June's extent of sea ice was the lowest on record for the month
An animation of images from NASA's Terra and Aqua satellites shows the shrinkage of floating sea ice in Baffin Bay during June of 2016. (Images: NASA EOSDIS. Animation: Tom Yulsman) With the exception of March, every month so far this year has set a record low for the extent of Arctic sea ice. The National Snow and Ice Data Center reports that in June, the extent of floating ice in the region was 525,000 square miles below the 1981 to 2010 long-term average. That's an area equivalent to California, Nevada, Oregon, Washington and Idaho combined. And it means June saw the lowest amount of sea ice for the month in the satellite monitoring record, which began in 1979.
Click to enlarge The animation of satellite images above shows the shrinkage of sea ice in Baffin Bay between Greenland on the right, and Baffin Island on the left. The first image was acquired on June 10, and the second on July 4th. When watching the animation, keep in mind that open water appears almost black. (Click on the thumbnail at right for a labeled image of the Arctic region that can help you get your geographic bearings.) Right now, sea ice extent in this area is running considerably below average. In the animation, note how generally white ice gives way to bluer ice. That's an indication of melting on the surface of floating sea ice.
Broken sea ice in Baffin Bay with melt ponds on the surface, as seen from a commercial airliner on July 4, 2016. (Photo: ©Tom Yulsman) I just happened to be flying over Baffin Bay on July 4th while returning from an overseas trip, and I took the photo above. The ice is fragmented, and the bluish color is indicative of melting at the surface. Thanks to record warmth, more of the Arctic’s sea surface remained unfrozen this past winter than ever before in the era of satellite monitoring. Marc Serreze, director of the NSIDC said back in March that he had "never seen such a warm, crazy winter in the Arctic."
The warmth and dearth of ice in the winter raised questions about whether Arctic sea ice would set a new record this coming September for the smallest extent ever observed since the start of satellite monitoring. September is the end of the warm season in the Arctic.
Source: NSIDC As the graph at left shows, so far in 2016, sea ice has mostly tracked lower than in 2012, which holds the record for lowest extent on record. Even so, the latest outlook report from the Sea Ice Prediction Network does not favor a record low this year. Thirty forecasts using statistical models, dynamical models, and other approaches, went into the report. Just one points toward a new record low this year. One contributing factor is a change in weather patterns: Low pressure has set up over the central Arctic Ocean, leading to cloudiness and holding down temperatures. This has caused a slowdown in the shrinkage of ice. And this pattern is forecast to continue into mid-July. I asked Ted Scambos, lead scientist for the NSIDC science team, about this. Here was his reply:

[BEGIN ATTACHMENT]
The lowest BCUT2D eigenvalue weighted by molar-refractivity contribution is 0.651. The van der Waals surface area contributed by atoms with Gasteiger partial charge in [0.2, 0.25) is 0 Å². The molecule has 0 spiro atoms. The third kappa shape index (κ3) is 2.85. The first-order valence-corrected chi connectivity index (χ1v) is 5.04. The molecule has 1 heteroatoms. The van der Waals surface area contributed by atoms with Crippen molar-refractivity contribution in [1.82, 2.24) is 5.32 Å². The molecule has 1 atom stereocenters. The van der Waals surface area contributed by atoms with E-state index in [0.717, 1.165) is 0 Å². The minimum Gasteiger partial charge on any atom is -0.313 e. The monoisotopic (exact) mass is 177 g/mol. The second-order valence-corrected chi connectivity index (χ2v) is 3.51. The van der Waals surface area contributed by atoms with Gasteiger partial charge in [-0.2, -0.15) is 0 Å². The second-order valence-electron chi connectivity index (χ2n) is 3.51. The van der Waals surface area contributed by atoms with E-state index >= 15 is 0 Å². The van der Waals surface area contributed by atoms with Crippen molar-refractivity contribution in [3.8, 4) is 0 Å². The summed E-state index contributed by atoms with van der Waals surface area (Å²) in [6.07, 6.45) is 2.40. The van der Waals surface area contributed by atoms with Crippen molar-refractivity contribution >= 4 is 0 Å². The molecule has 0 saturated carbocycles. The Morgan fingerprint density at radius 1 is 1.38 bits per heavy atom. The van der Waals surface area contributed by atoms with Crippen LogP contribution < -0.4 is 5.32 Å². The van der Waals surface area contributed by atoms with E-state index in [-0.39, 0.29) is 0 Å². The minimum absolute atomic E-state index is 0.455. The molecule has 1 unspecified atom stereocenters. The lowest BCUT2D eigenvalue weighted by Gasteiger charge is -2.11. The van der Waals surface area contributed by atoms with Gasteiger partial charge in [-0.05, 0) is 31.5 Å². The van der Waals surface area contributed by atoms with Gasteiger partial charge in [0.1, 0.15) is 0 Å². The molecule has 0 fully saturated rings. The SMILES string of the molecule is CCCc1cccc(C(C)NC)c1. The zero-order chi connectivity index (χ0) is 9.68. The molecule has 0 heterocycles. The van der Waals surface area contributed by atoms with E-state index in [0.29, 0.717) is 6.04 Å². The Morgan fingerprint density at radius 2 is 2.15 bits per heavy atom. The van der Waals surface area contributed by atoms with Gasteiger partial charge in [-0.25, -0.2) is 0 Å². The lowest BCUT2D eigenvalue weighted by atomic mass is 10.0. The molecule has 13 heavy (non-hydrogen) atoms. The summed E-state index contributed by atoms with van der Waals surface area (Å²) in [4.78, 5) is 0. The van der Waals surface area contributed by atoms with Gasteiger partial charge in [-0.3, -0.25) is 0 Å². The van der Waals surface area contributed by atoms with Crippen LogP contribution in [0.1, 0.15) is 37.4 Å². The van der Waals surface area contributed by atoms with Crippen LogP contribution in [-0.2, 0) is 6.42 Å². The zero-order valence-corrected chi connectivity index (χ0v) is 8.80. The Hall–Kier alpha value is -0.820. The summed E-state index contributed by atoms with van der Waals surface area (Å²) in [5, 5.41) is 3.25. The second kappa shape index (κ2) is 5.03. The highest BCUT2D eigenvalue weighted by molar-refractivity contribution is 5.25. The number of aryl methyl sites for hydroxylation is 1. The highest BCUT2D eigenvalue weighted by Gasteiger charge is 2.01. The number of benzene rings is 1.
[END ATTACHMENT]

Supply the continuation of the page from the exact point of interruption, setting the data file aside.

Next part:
Earlier in May, we noticed that most of the Arctic Ocean area began to show surface melting about two weeks early. This was impressive, and could have meant much faster rates of loss in June, because wet snow is much darker than dry snow. The flip to strong low pressure dominating Arctic circulation in June meant that this key part of the solar energy season was muted in its impact.
Still — the Arctic remains slightly warmer than average; and the low pulls warm air northward in a few areas. Most importantly, the ice is thin. A change in July could still pull this to a record.
In September, I'll be on the Arctic archipelago of Svalbard with some of our Center for Environmental Journalism graduate students reporting on Arctic climate change issues. Whether Arctic sea ice sets a record then or not, we should have something to share — video, photography and written stories. So I hope you'll check back.